Wednesday, November 11, 2009

Into the Wild: 5 Questions with Jonathan Forbes of Forbes Wild Foods

Have you ever wanted to go where the wild men are? Well, you won't have to go far -- they are right here in Canada. When I say wild, I'm not talking about the guy your mother didn't want you to date in high school, or the outdoorsy poet who went to the woods to find himself. I'm referring to wild food.

It seems these days everyone (myself included) is talking about local food, food that is grown "in our own backyards", but really we don't need to stop there. Why not look further and explore wild food. According to Jonathan Forbes of Forbes Wild Foods, wild edibles are all around us, if we know where to look. Recently Jonathan took time out between foraging and cooking to answer 5 Questions:

After the Harvest (ATH): How did you get started foraging for wild edibles? What inspired you to make wild foods your career?

Jonathan Forbes (JF): I started as a child. Growing up Toronto, Mulmer and Nottawasaga, wild foods were always a part of my life. My Mom taught me how to make candy out of wild ginger, wine out of chokecherries and how to forage for wild mushrooms. About 12 years ago, after having shared my knowledge of wild food with various people, I realized my experiences were unique, so I decided to start the company.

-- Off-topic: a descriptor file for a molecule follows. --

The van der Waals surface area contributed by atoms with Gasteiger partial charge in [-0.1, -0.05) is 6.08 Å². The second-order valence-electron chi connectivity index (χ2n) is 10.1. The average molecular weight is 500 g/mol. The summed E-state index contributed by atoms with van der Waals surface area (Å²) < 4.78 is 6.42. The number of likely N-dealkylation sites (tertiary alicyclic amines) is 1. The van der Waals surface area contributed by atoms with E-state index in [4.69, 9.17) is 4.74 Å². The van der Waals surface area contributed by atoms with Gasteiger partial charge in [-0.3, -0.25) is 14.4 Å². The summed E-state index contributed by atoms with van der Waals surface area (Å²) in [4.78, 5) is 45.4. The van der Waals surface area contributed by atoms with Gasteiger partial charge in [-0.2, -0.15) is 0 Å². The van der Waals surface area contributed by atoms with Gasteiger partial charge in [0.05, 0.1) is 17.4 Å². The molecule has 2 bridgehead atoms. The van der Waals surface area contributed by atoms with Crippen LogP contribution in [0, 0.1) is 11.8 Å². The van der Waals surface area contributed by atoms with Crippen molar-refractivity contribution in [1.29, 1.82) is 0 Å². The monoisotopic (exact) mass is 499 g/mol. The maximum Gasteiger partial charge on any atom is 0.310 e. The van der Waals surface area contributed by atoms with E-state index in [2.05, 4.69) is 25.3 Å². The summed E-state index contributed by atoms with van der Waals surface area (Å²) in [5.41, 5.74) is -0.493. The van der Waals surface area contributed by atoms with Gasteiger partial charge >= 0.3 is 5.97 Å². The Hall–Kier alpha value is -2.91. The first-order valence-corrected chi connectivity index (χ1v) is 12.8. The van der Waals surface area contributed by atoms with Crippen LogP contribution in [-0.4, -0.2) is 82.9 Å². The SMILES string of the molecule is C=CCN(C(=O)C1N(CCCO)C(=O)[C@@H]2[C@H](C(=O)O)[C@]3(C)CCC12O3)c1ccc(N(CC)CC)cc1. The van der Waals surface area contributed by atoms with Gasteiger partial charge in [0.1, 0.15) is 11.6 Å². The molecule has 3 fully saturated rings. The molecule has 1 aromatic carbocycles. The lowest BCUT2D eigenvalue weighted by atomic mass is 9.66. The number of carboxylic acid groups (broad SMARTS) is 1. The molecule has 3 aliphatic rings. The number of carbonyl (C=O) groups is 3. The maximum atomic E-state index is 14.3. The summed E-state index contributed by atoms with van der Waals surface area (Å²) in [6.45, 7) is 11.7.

The wildman himself, with mushrooms

ATH: What is your view on people getting out in their community and foraging themselves using guidebooks versus leaving it to those who know how to forage sustainably? Is it something that could become commonplace for people to be doing? Or is it best left to the experts?

JF: It is important for people to know the indigenous species in their area and they have an obligation to research the fragility of certain species. Get advice from those of us who have done it for a while. People shouldn't be afraid to get involved. I think it's wrong for people to lose touch with the natural environment. With respect to sustainable harvesting, people have to understand the vulnerability of certain plants, for example wild leeks and ginger are more rare than other wild foods and should be respected as such.